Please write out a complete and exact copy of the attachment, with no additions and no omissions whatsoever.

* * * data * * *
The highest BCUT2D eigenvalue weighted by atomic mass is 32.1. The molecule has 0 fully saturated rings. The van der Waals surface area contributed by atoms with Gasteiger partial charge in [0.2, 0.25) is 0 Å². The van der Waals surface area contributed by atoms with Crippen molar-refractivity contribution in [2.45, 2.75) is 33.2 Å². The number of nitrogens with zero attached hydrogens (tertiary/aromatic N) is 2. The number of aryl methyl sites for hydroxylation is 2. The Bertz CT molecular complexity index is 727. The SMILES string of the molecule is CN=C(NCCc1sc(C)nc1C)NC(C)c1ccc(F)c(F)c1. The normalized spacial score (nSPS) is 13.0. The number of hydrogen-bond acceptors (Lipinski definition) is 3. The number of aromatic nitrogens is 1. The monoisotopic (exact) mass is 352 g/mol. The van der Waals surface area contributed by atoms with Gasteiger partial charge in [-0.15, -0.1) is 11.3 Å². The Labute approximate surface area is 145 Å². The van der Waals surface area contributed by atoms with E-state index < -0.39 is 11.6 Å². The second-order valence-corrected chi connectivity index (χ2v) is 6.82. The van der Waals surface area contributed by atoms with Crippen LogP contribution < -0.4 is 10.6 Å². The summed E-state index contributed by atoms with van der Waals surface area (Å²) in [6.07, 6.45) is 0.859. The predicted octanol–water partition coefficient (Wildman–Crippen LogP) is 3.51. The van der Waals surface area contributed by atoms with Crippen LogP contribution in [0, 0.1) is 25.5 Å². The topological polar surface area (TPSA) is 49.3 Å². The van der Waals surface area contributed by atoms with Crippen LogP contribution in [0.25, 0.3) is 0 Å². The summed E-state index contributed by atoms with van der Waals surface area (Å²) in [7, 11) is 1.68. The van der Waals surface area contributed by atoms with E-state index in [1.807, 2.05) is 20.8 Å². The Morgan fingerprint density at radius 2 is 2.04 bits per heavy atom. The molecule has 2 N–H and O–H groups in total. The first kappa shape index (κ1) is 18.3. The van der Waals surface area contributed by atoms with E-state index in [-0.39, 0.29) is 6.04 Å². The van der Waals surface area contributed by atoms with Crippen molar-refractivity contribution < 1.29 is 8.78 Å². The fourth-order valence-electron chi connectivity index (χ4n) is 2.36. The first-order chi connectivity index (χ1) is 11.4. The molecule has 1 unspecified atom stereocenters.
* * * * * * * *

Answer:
The highest BCUT2D eigenvalue weighted by atomic mass is 32.1. The molecule has 0 fully saturated rings. The van der Waals surface area contributed by atoms with Gasteiger partial charge in [0.2, 0.25) is 0 Å². The van der Waals surface area contributed by atoms with Crippen molar-refractivity contribution in [2.45, 2.75) is 33.2 Å². The number of nitrogens with zero attached hydrogens (tertiary/aromatic N) is 2. The number of aryl methyl sites for hydroxylation is 2. The Bertz CT molecular complexity index is 727. The SMILES string of the molecule is CN=C(NCCc1sc(C)nc1C)NC(C)c1ccc(F)c(F)c1. The normalized spacial score (nSPS) is 13.0. The number of hydrogen-bond acceptors (Lipinski definition) is 3. The number of aromatic nitrogens is 1. The monoisotopic (exact) mass is 352 g/mol. The van der Waals surface area contributed by atoms with Gasteiger partial charge in [-0.15, -0.1) is 11.3 Å². The Labute approximate surface area is 145 Å². The van der Waals surface area contributed by atoms with E-state index < -0.39 is 11.6 Å². The second-order valence-corrected chi connectivity index (χ2v) is 6.82. The van der Waals surface area contributed by atoms with Crippen LogP contribution < -0.4 is 10.6 Å². The summed E-state index contributed by atoms with van der Waals surface area (Å²) in [6.07, 6.45) is 0.859. The predicted octanol–water partition coefficient (Wildman–Crippen LogP) is 3.51. The van der Waals surface area contributed by atoms with Crippen LogP contribution in [0, 0.1) is 25.5 Å². The topological polar surface area (TPSA) is 49.3 Å². The van der Waals surface area contributed by atoms with Crippen LogP contribution in [0.25, 0.3) is 0 Å². The summed E-state index contributed by atoms with van der Waals surface area (Å²) in [7, 11) is 1.68. The van der Waals surface area contributed by atoms with E-state index in [1.807, 2.05) is 20.8 Å². The Morgan fingerprint density at radius 2 is 2.04 bits per heavy atom. The molecule has 2 N–H and O–H groups in total. The first kappa shape index (κ1) is 18.3. The van der Waals surface area contributed by atoms with E-state index in [-0.39, 0.29) is 6.04 Å². The van der Waals surface area contributed by atoms with Crippen molar-refractivity contribution < 1.29 is 8.78 Å². The fourth-order valence-electron chi connectivity index (χ4n) is 2.36. The first-order chi connectivity index (χ1) is 11.4. The molecule has 1 unspecified atom stereocenters.